The #1 thing that I learned at the IAGG World Congress is that I am enough. That my perceptions of aging across the life span are more than enough to light a fire in putting down on paper the book inside of me.
No researching or even deep diving into other’s experiences with parental relationships. Just write about my own, my experience of how my parents seemed to relate to their respective pater & mater, of my sibs’, of best & worst practice friends’ relations & interactions. With lined pages at the end of the book for readers to lay down their experience with parents and/or other significant elders.
As I see it in my mind heart spirit, THAT YOUR DAYS MAY BE LONG… will start with a short-form listing of the Ten Commandments:
Hear O Israel! You shall have no other god. ~. ~ You shall not make idols of any kind. ~ ~ You shall not take the Lord’s name in vain. ~ ~ Remember the Sabbath Day, to keep it holy. ~ ~ HONOR YOUR FATHER & YOUR MOTHER, that your days may be long. ~ ~ You shall not kill. ~ ~ You shall not commit adultery. ~ ~ You shall not steal. ~ ~ You shall not bear false witness. ~ ~ You shall not covet.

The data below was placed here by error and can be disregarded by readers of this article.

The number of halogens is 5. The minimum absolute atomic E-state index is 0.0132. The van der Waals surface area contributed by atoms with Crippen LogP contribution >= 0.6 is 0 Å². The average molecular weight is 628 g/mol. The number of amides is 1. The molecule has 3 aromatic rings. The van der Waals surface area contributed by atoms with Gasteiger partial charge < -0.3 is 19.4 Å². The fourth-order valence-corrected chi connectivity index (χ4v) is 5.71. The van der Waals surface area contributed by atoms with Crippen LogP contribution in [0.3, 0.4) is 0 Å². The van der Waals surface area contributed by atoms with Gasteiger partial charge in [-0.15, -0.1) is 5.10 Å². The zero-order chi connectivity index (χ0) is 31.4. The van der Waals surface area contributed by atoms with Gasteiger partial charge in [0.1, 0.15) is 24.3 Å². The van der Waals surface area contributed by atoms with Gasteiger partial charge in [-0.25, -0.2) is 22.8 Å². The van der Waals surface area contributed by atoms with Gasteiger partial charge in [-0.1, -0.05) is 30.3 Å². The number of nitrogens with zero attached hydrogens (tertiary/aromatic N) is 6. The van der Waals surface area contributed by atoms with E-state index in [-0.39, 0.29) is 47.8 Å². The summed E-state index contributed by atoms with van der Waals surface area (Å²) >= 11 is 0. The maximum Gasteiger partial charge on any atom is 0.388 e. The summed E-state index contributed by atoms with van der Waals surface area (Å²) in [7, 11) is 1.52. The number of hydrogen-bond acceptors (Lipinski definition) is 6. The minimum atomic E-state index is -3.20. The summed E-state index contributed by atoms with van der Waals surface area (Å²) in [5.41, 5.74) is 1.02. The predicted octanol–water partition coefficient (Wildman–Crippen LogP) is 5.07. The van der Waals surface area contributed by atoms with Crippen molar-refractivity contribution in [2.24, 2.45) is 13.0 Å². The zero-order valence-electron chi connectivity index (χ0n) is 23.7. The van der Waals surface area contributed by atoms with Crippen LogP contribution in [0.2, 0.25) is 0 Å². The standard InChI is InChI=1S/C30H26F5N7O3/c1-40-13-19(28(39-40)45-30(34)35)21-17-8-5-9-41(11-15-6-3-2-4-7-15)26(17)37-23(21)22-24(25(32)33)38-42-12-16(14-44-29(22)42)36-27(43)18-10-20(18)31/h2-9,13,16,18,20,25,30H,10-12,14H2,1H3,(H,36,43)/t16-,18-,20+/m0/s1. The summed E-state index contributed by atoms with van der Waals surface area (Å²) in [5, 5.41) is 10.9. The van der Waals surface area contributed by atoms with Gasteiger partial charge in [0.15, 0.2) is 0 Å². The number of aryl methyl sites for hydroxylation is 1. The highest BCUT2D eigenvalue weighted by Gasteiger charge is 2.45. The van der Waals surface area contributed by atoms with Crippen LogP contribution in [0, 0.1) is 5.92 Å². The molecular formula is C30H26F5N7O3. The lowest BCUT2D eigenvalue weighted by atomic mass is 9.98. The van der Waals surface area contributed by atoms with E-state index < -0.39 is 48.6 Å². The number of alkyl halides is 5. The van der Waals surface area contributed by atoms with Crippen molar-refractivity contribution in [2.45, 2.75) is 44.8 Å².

What is meant by this “honoring” our parents that we are promised will lead US to drawing richness from all our days? In my earlier years, I got the message that it meant “obey,” which never felt right. At the ripe “young old” age of 65, I’ve come to understand it to be honoring our parents as fellow humans, as people, with histories influencing illuminating coloring their judgement; as individuals & partners doing their best, given who they are – what they know the times in which they live(d); accepting frailties along with strengths, making tender allowance for poor judgement as well as valuing wise counsel.
To me, honoring my parents includes permission for them to be flawed humans rather than fallen gods.
It is allowing them to be the visible that I saw & experienced AND the unknown I can never know, to judge what I know of their actions, while always remembering their intentions are beyond my understanding, to strive for a combination of clarity compassion humility. And to hold those same feelings for myself.
If it is enough to be me, it must be enough for my parents, too.